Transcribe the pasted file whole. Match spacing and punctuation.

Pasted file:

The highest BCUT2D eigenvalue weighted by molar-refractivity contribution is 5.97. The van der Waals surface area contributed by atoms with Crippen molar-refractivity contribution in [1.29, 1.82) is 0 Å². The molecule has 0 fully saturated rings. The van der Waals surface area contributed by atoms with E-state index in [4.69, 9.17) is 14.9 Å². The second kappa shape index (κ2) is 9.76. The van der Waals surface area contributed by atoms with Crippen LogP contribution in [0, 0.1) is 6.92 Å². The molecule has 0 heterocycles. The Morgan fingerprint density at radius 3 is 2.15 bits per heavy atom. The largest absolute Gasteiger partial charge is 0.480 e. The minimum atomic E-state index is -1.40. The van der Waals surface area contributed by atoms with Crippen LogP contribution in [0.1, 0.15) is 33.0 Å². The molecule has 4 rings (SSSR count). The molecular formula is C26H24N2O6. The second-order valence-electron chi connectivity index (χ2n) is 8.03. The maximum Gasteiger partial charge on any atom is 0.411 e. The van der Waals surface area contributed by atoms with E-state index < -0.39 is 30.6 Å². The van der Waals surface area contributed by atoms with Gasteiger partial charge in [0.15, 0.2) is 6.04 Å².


The highest BCUT2D eigenvalue weighted by molar-refractivity contribution is 5.97. The van der Waals surface area contributed by atoms with Crippen molar-refractivity contribution in [1.29, 1.82) is 0 Å². The molecule has 0 fully saturated rings. The van der Waals surface area contributed by atoms with E-state index in [4.69, 9.17) is 14.9 Å². The second kappa shape index (κ2) is 9.76. The van der Waals surface area contributed by atoms with Crippen LogP contribution in [0, 0.1) is 6.92 Å². The molecule has 0 heterocycles. The Morgan fingerprint density at radius 3 is 2.15 bits per heavy atom. The largest absolute Gasteiger partial charge is 0.480 e. The minimum atomic E-state index is -1.40. The van der Waals surface area contributed by atoms with Crippen LogP contribution in [0.1, 0.15) is 33.0 Å². The molecule has 4 rings (SSSR count). The molecular formula is C26H24N2O6. The second-order valence-electron chi connectivity index (χ2n) is 8.03. The maximum Gasteiger partial charge on any atom is 0.411 e. The van der Waals surface area contributed by atoms with E-state index < -0.39 is 30.6 Å². The van der Waals surface area contributed by atoms with Gasteiger partial charge in [0.15, 0.2) is 6.04 Å².